Billie Lawless

From Wikipedia, the free encyclopedia
Jump to: navigation, search
Billie Lawless
Billie Lawless.jpg
Billie Lawless
Born July 16, 1950
Boston, Massachusetts
Nationality American
Education Rutgers College, New Brunswick, New Jersey
Known for sculpture
Notable work Green Lightning,Didy Wah Didy,The Politician: A Toy

Billie Lawless (born July 16, 1950) is an American sculptor.

Biography[edit]

Lawless was born in Boston, Massachusetts and grew up in Buffalo, New York. His interest in art was fostered by the presence of the Albright-Knox Art Gallery nearby, and a by sculptor Larry Griffis, who was a friend of the family. Lawless was a rower and in 1967 he stroked the first Senior Heavyweight crew to win the American and Canadian Schoolboy National Championships (Canadian Secondary School Rowing Association) in the same year. In his senior year of high school he represented the United States at the World Rowing Championships held in the Netherlands, competing in the straight four.[citation needed] Rowing has remained a constant in his life through college as a coach at the West Side Rowing Club.

He attended Rutgers College, New Brunswick, New Jersey from 1968 to 1970 and from 1972 to 1974 when he graduated with a BFA degree. At Rutgers College Lawless studied with Bob Cook, Livingston College and Mel Edwards at Rutgers.

Between the years of 1970 and 1972 Lawless actively fought against the war in Vietnam.[citation needed] He was involved in litigation with his local draft board. Board officials arbitrarily removed his student status and made him available to the draft, so he claimed conscientious objector status.[1] Lawless litigated and won a decision in New York State Supreme Court.

After his student status was restored he enrolled at the University of Notre Dame, South Bend, Indiana and studied with Kostantin Milonadis, a Distinguished Professor and Artist-in-Residence at the university. Lawless committed himself to working with steel and the idea of combining it with as many different materials as possible (in particular at that time, stained glass).

From 1980 to 1982 Lawless attended SUNY at Buffalo studying with Duayne Hatchett and George Smith. In June 1982 he received his MFA degree from SUNYAB. Unrelated to the pursuit of his graduate degree Lawless built and installed Cock-a-doodle-doo at the State University College of Buffalo (Buffalo State College) directly across the street from the Albright-Knox Art Gallery with a dedication in May 1982.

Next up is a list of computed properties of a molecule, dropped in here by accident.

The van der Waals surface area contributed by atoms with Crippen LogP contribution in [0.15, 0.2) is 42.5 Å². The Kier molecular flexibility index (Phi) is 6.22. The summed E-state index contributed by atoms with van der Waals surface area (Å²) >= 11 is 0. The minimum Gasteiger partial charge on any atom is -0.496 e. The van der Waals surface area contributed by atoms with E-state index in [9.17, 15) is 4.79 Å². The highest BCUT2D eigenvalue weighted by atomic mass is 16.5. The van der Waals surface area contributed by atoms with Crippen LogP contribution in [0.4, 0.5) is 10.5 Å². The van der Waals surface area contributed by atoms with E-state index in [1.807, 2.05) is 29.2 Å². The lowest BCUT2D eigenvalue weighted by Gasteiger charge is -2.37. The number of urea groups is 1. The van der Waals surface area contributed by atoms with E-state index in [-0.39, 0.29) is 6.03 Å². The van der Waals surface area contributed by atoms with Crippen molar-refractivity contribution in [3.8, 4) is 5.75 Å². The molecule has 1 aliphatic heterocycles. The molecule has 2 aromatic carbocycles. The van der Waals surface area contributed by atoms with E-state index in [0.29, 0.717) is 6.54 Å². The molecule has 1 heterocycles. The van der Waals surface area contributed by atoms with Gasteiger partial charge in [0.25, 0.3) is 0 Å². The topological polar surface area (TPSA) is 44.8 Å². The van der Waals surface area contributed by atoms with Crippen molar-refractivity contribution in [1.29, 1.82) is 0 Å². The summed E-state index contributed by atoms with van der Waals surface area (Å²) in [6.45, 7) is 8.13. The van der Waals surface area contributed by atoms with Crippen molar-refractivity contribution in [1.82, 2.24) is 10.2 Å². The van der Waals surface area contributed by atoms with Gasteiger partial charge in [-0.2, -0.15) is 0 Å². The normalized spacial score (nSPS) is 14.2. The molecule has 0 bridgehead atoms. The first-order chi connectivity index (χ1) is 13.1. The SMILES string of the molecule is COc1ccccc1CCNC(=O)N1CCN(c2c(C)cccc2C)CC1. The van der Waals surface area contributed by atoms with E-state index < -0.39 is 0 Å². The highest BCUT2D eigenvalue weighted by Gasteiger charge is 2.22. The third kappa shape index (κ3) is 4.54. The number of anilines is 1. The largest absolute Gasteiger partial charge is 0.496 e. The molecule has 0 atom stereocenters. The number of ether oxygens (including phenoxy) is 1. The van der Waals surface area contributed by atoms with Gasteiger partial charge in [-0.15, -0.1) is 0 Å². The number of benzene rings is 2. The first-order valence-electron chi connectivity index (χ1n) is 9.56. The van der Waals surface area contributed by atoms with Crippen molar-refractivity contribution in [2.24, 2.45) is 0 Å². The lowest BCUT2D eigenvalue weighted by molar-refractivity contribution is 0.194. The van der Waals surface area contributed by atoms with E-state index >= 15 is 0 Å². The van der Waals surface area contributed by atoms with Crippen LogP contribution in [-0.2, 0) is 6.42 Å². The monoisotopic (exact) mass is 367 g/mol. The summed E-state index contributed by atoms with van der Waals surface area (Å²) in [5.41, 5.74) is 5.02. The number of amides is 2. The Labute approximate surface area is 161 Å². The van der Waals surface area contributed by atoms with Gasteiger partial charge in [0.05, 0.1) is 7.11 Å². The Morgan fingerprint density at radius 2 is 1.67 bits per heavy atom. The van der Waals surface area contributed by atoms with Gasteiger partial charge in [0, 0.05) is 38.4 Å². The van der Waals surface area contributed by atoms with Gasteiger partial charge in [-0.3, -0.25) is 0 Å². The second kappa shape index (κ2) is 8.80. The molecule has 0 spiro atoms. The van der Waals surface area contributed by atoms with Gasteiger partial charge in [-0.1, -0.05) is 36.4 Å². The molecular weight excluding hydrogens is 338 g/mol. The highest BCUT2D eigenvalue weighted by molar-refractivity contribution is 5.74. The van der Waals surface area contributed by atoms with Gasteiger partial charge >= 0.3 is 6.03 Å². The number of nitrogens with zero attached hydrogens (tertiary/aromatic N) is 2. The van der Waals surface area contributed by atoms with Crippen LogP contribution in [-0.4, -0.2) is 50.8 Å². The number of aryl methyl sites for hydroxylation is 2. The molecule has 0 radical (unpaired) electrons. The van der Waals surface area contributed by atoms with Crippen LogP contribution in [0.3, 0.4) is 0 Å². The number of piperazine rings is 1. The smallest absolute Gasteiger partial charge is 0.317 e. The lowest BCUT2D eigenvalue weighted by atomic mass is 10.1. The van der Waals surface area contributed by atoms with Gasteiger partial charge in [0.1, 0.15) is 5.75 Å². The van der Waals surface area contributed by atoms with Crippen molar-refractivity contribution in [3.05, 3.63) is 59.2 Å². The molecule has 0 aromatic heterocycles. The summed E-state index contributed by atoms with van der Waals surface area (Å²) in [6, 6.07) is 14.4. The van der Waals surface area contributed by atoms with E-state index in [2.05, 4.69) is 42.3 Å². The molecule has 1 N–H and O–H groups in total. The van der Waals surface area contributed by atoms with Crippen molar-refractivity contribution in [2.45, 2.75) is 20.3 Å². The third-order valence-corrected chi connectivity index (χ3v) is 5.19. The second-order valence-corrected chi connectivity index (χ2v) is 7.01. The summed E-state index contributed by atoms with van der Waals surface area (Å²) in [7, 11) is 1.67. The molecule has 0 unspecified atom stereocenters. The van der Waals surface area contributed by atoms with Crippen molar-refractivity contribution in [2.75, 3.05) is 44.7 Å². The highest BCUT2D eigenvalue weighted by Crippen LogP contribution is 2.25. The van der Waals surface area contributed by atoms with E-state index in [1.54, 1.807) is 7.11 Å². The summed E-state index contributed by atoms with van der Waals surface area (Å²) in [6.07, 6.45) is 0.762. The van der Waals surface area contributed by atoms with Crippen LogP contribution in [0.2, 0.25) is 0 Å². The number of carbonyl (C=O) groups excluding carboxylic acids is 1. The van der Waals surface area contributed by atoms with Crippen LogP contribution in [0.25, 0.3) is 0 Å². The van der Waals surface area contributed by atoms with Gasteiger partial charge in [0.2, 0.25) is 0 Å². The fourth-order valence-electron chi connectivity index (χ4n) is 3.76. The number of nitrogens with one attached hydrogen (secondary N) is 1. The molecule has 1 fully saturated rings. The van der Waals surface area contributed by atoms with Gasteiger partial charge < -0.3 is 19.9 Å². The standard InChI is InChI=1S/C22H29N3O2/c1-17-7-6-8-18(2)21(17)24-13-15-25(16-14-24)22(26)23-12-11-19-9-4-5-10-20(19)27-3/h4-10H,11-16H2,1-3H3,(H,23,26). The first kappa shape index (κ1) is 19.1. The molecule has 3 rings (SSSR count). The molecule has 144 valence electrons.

In 1984 Lawless created the sculpture titled Green Lightning which was placed in the Midtown Corridor of Buffalo, New York.

[2] The installation created controversy since part of the imagery employed neon lighting and was visible only after dark.

Green Lightning Night

Some city officials found the work to be offensive, and Mayor James D. Griffin ordered it removed on 20 November, 5 days later.[3] The Mayor hired a salvage company to cut it apart at night, but before the demolition was complete, Supreme Court Justice Vincent Doyle issued an injunction halting the demolition.[4]

In 1994 Lawless married Svetlana Schreiber, an immigration attorney, in Cleveland, Ohio and originally of Sighetu Marmaţiei, Romania. He has two stepsons who reside in New York City.

Works[edit]

Green Lightning[edit]

Green Lightning

Green Lightning was originally conceived as a project at Artpark, Lewiston, New York for the 1983 season. It was subsequently erected in Buffalo, New York in 1984 and heavily damaged a week after its unveiling by the City of Buffalo and City of Buffalo Arts Commission (Director, David More.) Its total destruction was prevented when Lawless drove down to where the sculpture had been unveiled and climbed atop the 30-foot structure in an attempt to prevent workers from cutting it down.[5] He later obtained a court order halting the destruction which had begun by the City under the cloak of darkness well after the Courts had closed. Lawless was one of eight artists accepted to exhibit at Sculpture Chicago '85 in the Spring of 1985. The jurors, Howard Fox of the Los Angeles County Museum of Art, Mary Jane Jacobs of the Museum of Contemporary Art, Chicago, IL and John Chandler, Director of Supervision, Art Consultancy and Management, Boston, MA, selected Lawless' Green Lightning which was subsequently installed at Harrison and Wells Streets in the South Loop. It stood for five years with no controversy.

In 1992 a jury in the New York State Supreme Court ruled that the Mayor of the City of Buffalo James D. Griffin and the City of Buffalo Urban Renewal Agency had violated Lawless' civil rights with its unauthorized actions in 1984.